which, if they want to take the leading journal at a reasonable
rate, have to take a whole lot of other subsidiary journals with
it, which they may or may not want very much. Not only that, but
these contracts go for a long time; they have penalty clauses
and so on. Do you think these criticisms are justified?
Mr Campbell: It was a new pricing
model which was pioneered in Britain and subsidised by the state
initially to get it started from HEFCE, as I mentioned earlier,
and now known as the Big Deal. In our view it is a transitional
model and we are moving to different sorts of pricing models and
working through the Big Deal as part of that evolutionary process.
It is working well; it is enabling us to get to a lot more libraries
at the moment, but I do not think it is the answer and I expect
we will evolve through that to more accurate pricing models based
Q46 Dr Turner: Are you looking to
something which will give libraries a bit more flexibility?
Mr Campbell: Yes, and based on
size of the institution, usage, the value to those institutions
of the particular type of model.
Mr Charkin: Absolutely. Flexibility,
I am sure, is going to come and we are on the way.
Q47 Mr Key: What are you doing to
preserve digital archives, and once libraries have paid for electronic
publication are they guaranteed access for ever?
Mr Campbell: Yes. One of the problems
is that publishers such as the three of us here are developing
systems quite fast and are able to create legacy, which is a huge
investment. Why I was stalling a bit on the percentage of technology
was that I was trying to work out how much we are spending on
so-called legacy this year, which is digitising backgrounds to
create the backruns you were talking about. It is likely that
the better funded publishers will be setting up their own archive
or legacy and they will be able to update the technology and it
is charged for by the subscription price to libraries, and libraries
have a permanent access to that material that they subscribe to.
The concern over, let us say, an open access or the author PAYS
model is that if you need to shift your technology, as happens
regularly, who pays? Does the new crop of authors of that year
pay for the huge investment in changing your backrun to suit modern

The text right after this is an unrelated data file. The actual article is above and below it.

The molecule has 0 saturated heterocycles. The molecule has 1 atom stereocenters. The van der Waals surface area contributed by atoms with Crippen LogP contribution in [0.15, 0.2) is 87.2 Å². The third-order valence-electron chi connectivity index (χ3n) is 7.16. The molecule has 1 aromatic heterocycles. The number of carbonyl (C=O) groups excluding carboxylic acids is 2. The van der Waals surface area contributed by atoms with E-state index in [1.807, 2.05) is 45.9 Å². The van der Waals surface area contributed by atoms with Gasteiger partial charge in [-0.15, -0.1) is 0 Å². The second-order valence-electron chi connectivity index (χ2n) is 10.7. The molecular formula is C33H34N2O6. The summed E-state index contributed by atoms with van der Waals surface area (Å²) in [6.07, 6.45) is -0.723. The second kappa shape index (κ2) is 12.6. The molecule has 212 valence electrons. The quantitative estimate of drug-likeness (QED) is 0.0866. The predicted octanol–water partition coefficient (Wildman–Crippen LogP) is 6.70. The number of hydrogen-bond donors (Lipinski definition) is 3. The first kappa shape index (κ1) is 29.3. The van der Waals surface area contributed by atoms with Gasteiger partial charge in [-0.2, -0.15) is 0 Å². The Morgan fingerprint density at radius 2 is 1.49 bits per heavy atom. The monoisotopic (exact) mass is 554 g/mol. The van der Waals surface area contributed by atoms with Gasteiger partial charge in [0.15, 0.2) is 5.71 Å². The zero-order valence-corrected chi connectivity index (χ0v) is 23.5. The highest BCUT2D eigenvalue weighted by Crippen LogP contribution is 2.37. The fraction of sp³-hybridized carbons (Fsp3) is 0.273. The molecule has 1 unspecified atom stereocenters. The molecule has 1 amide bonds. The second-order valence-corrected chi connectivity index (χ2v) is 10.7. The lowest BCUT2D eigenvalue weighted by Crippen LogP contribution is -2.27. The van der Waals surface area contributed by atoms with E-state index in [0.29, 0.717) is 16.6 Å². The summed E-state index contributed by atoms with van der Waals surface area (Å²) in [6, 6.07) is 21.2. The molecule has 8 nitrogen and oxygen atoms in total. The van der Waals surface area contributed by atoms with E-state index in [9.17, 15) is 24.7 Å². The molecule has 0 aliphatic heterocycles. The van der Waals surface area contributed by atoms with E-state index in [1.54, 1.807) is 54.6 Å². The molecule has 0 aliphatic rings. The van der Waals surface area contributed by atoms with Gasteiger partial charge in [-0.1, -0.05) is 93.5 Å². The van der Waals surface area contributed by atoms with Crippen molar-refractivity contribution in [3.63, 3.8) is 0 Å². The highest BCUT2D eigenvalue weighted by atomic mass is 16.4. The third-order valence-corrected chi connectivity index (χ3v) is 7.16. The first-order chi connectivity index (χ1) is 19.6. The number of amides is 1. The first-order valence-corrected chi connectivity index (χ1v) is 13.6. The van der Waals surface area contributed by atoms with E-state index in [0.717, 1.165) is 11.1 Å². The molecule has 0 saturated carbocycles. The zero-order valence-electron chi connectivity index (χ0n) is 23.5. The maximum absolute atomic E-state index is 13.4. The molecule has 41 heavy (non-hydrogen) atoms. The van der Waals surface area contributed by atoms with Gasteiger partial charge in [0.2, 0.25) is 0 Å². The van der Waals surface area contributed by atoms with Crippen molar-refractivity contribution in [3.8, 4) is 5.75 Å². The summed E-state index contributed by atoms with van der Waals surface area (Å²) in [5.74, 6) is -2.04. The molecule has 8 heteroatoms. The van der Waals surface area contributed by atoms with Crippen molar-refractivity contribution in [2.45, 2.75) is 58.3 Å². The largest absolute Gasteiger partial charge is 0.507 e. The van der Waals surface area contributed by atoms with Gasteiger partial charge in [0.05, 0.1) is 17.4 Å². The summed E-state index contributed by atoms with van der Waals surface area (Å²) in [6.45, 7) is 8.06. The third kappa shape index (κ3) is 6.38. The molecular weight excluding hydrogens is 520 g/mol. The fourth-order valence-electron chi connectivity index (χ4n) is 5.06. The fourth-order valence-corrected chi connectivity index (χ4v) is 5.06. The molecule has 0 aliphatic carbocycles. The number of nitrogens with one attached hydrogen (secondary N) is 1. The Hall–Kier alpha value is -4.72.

technology? Alongside that most large publishers are working with
the library community on library solutions as well and the British
Library is active in that and Harvard and California and the Royal
Dutch Library. There are a number of libraries who have signed
agreements with publishers to create archives outside the publishing
house as well. We have not got there yet but quite a robust system
has evolved. I would claim it is a point in favour of the submission
model, and there is a system called JStore and others that we
work with as well.
Q48 Dr Turner: What is that?
Mr Campbell: It is a North American
service where they digitise backruns of journals and sell that
service to libraries and libraries have access to the backruns
of journals. It is particularly strong in economics and ecology.
Q49 Paul Farrelly: I want to address
very briefly copyright. We only have a short time so let me put
it in the starkest terms. What would be the effect on your business
and the industry if your requirements to obtain copyright were
outlawed as an onerous term and there were restrictions placed
on inducements to assigning copyright? Also, because we do not
operate in isolation, what would be the effect on publishing in
the UK and indeed in Europe if it was adopted Europe-wide?
Dr Jarvis: I think this is one
of the most important questions and it is a philosophical question
almost because if you think about copyright and the copyright
system and how it works, the only alternative is patronage and
that is a system which we used to have where publishing was funded